Belmont University, known for its music roots, will be adding a motion pictures major program to its catalog this fall.
Film History, Short Film Analysis & Writing and The Media Makers will be the first courses taught all by program chairman Will Akers.
Akers, who received his master’s degree in cinema production from the University of Southern California, taught filmmaking and screenwriting at Vanderbilt University for 19 years.
He is a writer by nature, so this program, because of his experience is going to grow from storytelling, he said.
“Writing is a part of everything everybody is going to do,” said Akers.
The start of this program came by no surprise to junior video production major Nick Lippowitsch.
“Belmont was already at the cutting edge of music, and so the start of this program was the natural next step,” said Lippowitsch.
Belmont will be working with Watkins College of Film in Nashville to teach courses offered in the motion pictures minor program. All major courses will be taught at Belmont.
“We have a great relationship with them, and to have people like the editor of ‘Toy Story’ teaching our students how to edit, is something that is hard to get anywhere else,” said Akers.
By having industry professionals feeding into the program, students get their teaching directly from the source.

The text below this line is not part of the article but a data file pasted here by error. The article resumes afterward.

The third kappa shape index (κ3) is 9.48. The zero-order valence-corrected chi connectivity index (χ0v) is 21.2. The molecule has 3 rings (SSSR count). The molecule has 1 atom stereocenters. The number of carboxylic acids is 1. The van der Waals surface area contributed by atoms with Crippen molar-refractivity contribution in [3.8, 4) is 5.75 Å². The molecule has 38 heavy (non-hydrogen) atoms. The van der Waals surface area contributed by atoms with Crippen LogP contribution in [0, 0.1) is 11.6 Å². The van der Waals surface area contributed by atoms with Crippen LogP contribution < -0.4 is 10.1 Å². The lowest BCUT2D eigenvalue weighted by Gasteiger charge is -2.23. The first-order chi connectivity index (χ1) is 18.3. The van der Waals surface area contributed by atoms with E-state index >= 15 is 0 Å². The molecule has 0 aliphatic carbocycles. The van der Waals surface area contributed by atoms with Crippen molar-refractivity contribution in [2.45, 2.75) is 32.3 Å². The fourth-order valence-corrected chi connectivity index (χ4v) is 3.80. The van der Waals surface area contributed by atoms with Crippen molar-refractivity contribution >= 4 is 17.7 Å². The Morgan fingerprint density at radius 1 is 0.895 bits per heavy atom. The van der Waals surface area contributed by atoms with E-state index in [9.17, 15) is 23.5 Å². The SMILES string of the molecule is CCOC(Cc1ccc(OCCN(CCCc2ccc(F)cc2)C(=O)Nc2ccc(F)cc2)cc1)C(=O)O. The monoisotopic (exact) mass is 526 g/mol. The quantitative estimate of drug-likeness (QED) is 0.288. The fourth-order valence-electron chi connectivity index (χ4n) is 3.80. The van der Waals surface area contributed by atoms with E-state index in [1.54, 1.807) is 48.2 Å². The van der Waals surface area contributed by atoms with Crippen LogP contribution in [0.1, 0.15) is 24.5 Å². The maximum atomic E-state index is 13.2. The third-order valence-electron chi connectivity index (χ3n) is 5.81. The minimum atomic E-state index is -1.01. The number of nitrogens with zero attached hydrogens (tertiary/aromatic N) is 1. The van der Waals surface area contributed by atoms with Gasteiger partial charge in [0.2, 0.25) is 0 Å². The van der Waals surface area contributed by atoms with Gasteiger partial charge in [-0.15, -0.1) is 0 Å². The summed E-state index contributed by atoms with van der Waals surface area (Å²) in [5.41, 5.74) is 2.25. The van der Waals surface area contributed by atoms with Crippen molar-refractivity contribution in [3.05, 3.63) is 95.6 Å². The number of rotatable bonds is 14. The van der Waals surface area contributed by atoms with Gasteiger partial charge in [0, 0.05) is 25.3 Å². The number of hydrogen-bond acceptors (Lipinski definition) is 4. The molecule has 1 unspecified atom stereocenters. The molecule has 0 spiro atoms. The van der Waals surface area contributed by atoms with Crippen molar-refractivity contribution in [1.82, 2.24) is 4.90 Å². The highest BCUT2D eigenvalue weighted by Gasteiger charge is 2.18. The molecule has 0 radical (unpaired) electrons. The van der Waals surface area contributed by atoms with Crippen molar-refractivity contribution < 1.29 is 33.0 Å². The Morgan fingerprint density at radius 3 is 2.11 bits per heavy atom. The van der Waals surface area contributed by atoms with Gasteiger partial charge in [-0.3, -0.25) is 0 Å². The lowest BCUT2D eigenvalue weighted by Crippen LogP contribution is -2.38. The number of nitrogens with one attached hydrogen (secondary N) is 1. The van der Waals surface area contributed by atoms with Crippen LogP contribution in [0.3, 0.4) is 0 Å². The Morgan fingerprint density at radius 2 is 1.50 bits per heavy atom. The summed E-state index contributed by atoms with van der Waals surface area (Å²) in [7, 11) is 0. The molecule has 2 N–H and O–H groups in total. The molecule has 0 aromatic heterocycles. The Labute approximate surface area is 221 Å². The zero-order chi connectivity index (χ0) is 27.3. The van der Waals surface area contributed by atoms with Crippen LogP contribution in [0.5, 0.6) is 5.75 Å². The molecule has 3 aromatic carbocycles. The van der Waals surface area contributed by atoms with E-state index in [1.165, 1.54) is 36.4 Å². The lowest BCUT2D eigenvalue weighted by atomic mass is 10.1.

“I worked on a short film with some fellow students back in the fall 2012, which is how I met Akers,” said Lippowitsch. “And I learned more about film in just a half hour with him than I have in my entire life.”
Having professionals in the industry come and impart their knowledge is just one of the many perks of the program, and students recognize that.
“I think the program is going to bring in a lot more resources as far as teachers are concerned,” said sophomore multimedia production major Shelby Goldsmith. “It is going to give students a greater opportunity to expand into various areas of media.”
One of the classes being offered in the fall is The Media Makers.
For this class, Akers plans on bringing in industry professionals every week to teach on a variety of film-related subjects.
Whether it be editing or location sound, these professionals will bring in their work, explain how it got done, and allow students to have face-to-face time with them to get real-world, experience-based teaching.
“The purpose of this class, and the program as a whole, really, is to get the students to learn something that they are interested in taking up as possible career,” Akers said.
Another perk to being enrolled in this program is having professional actors audition to be in the students’ productions.
When the students start having casting calls for their films, the program will fund the actor and actresses’ pay.
“They will have better actors and actresses auditioning because of pay, and that in turn means the films will be better,” said Akers. “Belmont may be one of the only schools that does that.”
But to whom much is given, much is required.
“Students are going to have work really hard and learn how to make a deadline,” said Akers. “Work ethic is what will get them to succeed by planning advance, and being able to work with others.”
The program’s emphasis on work ethic, as it relates to film, teams up well with the eagerness of the students to explore their creativity.
“Film is the telling of the story, but it also brings together the elements of photography and music,” said Goldsmith. “And when it all comes together, it’s like magic.”